Melissa Conrad Stöppler, MD, is a U.S. board-certified Anatomic Pathologist with subspecialty training in the fields of Experimental and Molecular Pathology. Dr. Stöppler's educational background includes a BA with Highest Distinction from the University of Virginia and an MD from the University of North Carolina. She completed residency training in Anatomic Pathology at Georgetown University followed by subspecialty fellowship training in molecular diagnostics and experimental pathology.
Dr. Shiel received a Bachelor of Science degree with honors from the University of Notre Dame. There he was involved in research in radiation biology and received the Huisking Scholarship. After graduating from St. Louis University School of Medicine, he completed his Internal Medicine residency and Rheumatology fellowship at the University of California, Irvine. He is board-certified in Internal Medicine and Rheumatology.
Most spiders do not have mouth parts strong enough to penetrate human skin, and the majority of spiders found in the U.S. and are actually harmless. There are two notable exceptions, the black widow spider and the brown recluse spider, which are both dangerous to humans. Spider bites are fortunately uncommon. In many cases, presumed spider bites are actually due to another skin condition or an insect sting.
The black widow and brown recluse spiders are more common in the southern states of the U.S. They prefer warm, dry climates and undisturbed areas such as basements, closets, woodpiles, attics, or under sinks. The black widow spider is a small, black, shiny spider with a red hourglass marking on its belly. The brown recluse spider is sometimes termed a "violin spider." It is about an inch long and has a marking resembling a violin on the upper part of its back. Bites from both the black widow and brown recluse spiders are dangerous to humans and require prompt emergency medical care.
Bites from most (non-poisonous) spiders cause local redness, irritation, and pain that usually can be treated at home using an over-the-counter pain reliever along with application of cooling packs or a wet cloth to relieve swelling. These local reactions usually resolve without treatment over a period of 7-10 days. Rarely, an individual can have an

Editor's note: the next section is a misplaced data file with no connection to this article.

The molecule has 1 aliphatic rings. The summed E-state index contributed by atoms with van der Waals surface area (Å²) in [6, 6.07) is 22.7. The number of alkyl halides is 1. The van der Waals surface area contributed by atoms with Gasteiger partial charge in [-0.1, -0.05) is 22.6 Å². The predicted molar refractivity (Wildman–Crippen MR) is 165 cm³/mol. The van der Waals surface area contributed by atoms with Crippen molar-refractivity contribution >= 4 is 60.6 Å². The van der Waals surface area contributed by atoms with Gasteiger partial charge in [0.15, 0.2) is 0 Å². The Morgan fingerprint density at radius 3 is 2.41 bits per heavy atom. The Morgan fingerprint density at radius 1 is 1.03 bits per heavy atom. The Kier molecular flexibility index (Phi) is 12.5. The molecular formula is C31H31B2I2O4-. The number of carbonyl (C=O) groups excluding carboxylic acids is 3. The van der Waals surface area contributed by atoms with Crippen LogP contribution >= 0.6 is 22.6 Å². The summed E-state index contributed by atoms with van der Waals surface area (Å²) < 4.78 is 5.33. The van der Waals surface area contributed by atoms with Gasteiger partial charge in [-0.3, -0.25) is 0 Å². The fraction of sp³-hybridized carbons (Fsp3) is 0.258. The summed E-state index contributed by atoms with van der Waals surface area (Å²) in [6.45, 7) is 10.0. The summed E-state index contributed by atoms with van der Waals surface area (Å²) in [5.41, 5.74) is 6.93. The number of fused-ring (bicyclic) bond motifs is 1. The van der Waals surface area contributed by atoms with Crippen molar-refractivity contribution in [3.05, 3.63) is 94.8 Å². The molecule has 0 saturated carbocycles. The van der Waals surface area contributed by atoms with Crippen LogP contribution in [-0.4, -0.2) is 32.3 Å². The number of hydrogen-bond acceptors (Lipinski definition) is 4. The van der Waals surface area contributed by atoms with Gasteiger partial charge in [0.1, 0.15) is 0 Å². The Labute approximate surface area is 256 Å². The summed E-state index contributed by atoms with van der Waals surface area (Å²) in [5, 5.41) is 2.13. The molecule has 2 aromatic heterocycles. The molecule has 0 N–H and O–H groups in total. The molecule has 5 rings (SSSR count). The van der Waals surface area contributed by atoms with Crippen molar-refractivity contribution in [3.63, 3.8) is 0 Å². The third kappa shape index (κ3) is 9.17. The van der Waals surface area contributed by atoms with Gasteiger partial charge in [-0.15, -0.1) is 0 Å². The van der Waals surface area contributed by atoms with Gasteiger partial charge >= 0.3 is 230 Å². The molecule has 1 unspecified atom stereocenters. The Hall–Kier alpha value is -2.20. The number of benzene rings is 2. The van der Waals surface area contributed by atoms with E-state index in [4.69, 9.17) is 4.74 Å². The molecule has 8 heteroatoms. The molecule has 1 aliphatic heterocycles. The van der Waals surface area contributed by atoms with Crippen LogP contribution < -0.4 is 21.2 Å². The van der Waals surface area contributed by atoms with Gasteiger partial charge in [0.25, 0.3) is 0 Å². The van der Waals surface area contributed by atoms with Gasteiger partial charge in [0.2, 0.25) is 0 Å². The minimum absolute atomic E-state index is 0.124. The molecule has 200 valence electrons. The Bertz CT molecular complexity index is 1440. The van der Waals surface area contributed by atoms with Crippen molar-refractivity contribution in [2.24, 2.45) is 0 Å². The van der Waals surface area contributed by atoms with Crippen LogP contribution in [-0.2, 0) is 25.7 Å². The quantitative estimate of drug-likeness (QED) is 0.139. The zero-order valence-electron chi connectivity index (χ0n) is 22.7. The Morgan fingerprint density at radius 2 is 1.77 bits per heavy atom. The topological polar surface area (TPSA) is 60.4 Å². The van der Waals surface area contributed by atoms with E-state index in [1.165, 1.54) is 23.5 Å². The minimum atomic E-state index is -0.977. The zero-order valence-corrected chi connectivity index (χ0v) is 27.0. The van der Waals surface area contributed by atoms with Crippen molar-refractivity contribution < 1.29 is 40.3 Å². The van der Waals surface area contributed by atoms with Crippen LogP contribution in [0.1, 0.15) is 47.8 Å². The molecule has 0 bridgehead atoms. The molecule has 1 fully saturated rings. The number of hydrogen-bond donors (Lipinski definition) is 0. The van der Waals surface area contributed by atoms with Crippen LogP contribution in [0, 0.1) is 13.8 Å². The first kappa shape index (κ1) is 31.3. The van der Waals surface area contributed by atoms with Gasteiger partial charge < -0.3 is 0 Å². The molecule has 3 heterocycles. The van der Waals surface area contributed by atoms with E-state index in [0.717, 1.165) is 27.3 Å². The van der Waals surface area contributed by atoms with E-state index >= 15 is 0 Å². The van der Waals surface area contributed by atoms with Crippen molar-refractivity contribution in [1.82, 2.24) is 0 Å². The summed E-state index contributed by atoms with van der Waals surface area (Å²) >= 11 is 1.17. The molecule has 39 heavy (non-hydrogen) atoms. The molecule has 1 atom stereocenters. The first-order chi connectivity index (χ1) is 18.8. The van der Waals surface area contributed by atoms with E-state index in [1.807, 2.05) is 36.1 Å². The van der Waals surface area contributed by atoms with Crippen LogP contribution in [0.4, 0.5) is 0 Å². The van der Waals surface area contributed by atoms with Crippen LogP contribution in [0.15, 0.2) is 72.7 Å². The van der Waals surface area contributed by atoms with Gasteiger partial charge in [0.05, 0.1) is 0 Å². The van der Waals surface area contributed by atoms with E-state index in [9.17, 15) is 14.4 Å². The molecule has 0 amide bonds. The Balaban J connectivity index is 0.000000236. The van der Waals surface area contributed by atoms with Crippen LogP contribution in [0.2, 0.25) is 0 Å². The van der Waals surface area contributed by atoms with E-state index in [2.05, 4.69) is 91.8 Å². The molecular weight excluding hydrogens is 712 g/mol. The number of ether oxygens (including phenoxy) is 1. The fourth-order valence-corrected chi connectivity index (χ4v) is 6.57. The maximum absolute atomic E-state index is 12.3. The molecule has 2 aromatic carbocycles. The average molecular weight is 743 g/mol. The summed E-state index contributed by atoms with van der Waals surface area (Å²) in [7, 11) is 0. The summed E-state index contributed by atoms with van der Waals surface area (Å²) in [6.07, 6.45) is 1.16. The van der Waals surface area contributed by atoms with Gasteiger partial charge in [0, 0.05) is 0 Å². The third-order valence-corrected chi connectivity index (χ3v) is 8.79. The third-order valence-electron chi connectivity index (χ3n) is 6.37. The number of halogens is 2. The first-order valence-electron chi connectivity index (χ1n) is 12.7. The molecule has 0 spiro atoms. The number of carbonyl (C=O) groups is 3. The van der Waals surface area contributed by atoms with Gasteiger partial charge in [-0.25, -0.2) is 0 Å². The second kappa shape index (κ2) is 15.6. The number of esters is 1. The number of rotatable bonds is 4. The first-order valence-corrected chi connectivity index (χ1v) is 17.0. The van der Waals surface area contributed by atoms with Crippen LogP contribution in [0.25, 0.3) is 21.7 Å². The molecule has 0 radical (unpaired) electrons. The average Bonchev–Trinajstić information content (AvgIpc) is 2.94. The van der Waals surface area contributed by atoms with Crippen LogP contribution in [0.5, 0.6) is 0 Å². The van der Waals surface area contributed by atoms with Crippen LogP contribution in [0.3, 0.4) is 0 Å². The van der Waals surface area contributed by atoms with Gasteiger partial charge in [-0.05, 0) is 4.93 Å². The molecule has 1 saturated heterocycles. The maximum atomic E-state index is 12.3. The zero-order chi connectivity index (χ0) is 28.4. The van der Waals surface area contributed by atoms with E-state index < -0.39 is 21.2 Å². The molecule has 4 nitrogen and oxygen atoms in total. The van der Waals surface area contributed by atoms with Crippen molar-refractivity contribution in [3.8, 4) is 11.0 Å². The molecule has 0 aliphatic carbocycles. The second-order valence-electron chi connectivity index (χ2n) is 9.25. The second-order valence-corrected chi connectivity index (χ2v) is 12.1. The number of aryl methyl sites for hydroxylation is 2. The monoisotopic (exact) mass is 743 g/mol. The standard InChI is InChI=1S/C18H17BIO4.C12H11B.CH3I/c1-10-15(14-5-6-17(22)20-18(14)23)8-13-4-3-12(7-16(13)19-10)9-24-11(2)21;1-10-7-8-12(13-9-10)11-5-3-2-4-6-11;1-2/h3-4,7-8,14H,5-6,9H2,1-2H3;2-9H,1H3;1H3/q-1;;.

allergic reaction to a spider bite, even to a bite from a non-poisonous spider, but allergic reactions are more likely to be due to contact with a spider than from a spider bite.
A black widow spider bite is said to feel like a pinprick, although victims may not realize that they have been bitten. Sometimes double fang marks may be seen at the location of the bite. The most common localized symptoms of a black widow spider bite are immediate pain, burning, swelling, and redness.
Picture of the underside of a black widow spider and an egg sack
Wash the site of the spider bite well with soap and water.
Apply a cool compress or ice pack over the spider bite location.
Over-the-counter pain relievers may be used to relieve symptoms. (Remember,
do not give aspirin to children; use acetaminophen or ibuprofen instead).
Call the doctor or seek emergency treatment if the victim is a young child,
if you think the bite may have been from a black widow or brown recluse spider,
if any signs of an allergic reaction occur, if the bite area becomes infected,
or if the victim develops a rash or severe illness.
If possible, retrieve the spider and bring it with you to the health care
practitioner so that it can be definitively identified.
A tetanus booster shot may be necessary, depending upon the date of the patient's last immunization.